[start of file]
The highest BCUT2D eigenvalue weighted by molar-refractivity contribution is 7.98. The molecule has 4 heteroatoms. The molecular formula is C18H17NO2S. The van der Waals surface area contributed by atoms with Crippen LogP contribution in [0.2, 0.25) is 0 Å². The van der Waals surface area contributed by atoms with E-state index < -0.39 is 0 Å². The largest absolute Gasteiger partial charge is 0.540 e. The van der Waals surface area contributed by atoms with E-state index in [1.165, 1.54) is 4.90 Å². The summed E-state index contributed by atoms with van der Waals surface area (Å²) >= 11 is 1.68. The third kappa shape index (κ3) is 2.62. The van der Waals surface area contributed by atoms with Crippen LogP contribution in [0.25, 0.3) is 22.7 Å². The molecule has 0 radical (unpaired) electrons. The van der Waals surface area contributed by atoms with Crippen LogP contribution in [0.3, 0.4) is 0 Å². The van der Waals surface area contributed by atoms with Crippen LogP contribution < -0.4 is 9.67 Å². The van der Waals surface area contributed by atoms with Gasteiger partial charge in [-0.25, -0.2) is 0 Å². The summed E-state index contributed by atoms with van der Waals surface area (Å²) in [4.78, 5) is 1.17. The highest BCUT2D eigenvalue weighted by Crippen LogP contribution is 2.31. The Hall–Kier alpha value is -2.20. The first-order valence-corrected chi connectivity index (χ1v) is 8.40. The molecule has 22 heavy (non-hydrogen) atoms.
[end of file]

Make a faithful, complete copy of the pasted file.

The highest BCUT2D eigenvalue weighted by molar-refractivity contribution is 7.98. The molecule has 4 heteroatoms. The molecular formula is C18H17NO2S. The van der Waals surface area contributed by atoms with Crippen LogP contribution in [0.2, 0.25) is 0 Å². The van der Waals surface area contributed by atoms with E-state index < -0.39 is 0 Å². The largest absolute Gasteiger partial charge is 0.540 e. The van der Waals surface area contributed by atoms with E-state index in [1.165, 1.54) is 4.90 Å². The summed E-state index contributed by atoms with van der Waals surface area (Å²) >= 11 is 1.68. The third kappa shape index (κ3) is 2.62. The van der Waals surface area contributed by atoms with Crippen LogP contribution in [0.25, 0.3) is 22.7 Å². The molecule has 0 radical (unpaired) electrons. The van der Waals surface area contributed by atoms with Crippen LogP contribution in [0.3, 0.4) is 0 Å². The van der Waals surface area contributed by atoms with Crippen LogP contribution < -0.4 is 9.67 Å². The van der Waals surface area contributed by atoms with Gasteiger partial charge in [-0.25, -0.2) is 0 Å². The summed E-state index contributed by atoms with van der Waals surface area (Å²) in [4.78, 5) is 1.17. The highest BCUT2D eigenvalue weighted by Crippen LogP contribution is 2.31. The Hall–Kier alpha value is -2.20. The first-order valence-corrected chi connectivity index (χ1v) is 8.40. The molecule has 22 heavy (non-hydrogen) atoms.